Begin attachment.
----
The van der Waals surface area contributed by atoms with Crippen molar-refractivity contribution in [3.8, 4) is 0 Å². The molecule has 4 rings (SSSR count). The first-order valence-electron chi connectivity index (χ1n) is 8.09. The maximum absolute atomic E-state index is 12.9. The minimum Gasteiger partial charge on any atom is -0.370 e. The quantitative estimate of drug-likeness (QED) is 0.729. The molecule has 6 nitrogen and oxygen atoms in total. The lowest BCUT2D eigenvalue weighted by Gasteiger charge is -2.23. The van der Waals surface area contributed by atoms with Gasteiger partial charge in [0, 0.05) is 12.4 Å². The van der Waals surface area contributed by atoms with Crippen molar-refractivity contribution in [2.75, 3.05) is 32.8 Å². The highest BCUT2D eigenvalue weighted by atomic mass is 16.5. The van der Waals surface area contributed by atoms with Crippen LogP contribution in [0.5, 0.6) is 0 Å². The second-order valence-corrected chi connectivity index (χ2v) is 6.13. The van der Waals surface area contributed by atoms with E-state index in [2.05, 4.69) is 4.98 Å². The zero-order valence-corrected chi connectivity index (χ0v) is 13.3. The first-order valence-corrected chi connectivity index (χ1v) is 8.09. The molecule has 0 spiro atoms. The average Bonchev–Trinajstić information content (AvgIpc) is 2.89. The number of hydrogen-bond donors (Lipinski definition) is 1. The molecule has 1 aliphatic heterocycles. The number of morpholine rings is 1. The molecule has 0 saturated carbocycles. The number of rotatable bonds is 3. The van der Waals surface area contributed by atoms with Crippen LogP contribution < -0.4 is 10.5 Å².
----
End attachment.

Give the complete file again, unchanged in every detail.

The van der Waals surface area contributed by atoms with Crippen molar-refractivity contribution in [3.8, 4) is 0 Å². The molecule has 4 rings (SSSR count). The first-order valence-electron chi connectivity index (χ1n) is 8.09. The maximum absolute atomic E-state index is 12.9. The minimum Gasteiger partial charge on any atom is -0.370 e. The quantitative estimate of drug-likeness (QED) is 0.729. The molecule has 6 nitrogen and oxygen atoms in total. The lowest BCUT2D eigenvalue weighted by Gasteiger charge is -2.23. The van der Waals surface area contributed by atoms with Gasteiger partial charge in [0, 0.05) is 12.4 Å². The van der Waals surface area contributed by atoms with Crippen molar-refractivity contribution in [2.75, 3.05) is 32.8 Å². The highest BCUT2D eigenvalue weighted by atomic mass is 16.5. The van der Waals surface area contributed by atoms with Crippen LogP contribution in [0.5, 0.6) is 0 Å². The second-order valence-corrected chi connectivity index (χ2v) is 6.13. The van der Waals surface area contributed by atoms with E-state index in [2.05, 4.69) is 4.98 Å². The zero-order valence-corrected chi connectivity index (χ0v) is 13.3. The first-order valence-corrected chi connectivity index (χ1v) is 8.09. The molecule has 0 spiro atoms. The average Bonchev–Trinajstić information content (AvgIpc) is 2.89. The number of hydrogen-bond donors (Lipinski definition) is 1. The molecule has 1 aliphatic heterocycles. The number of morpholine rings is 1. The molecule has 0 saturated carbocycles. The number of rotatable bonds is 3. The van der Waals surface area contributed by atoms with Crippen LogP contribution < -0.4 is 10.5 Å².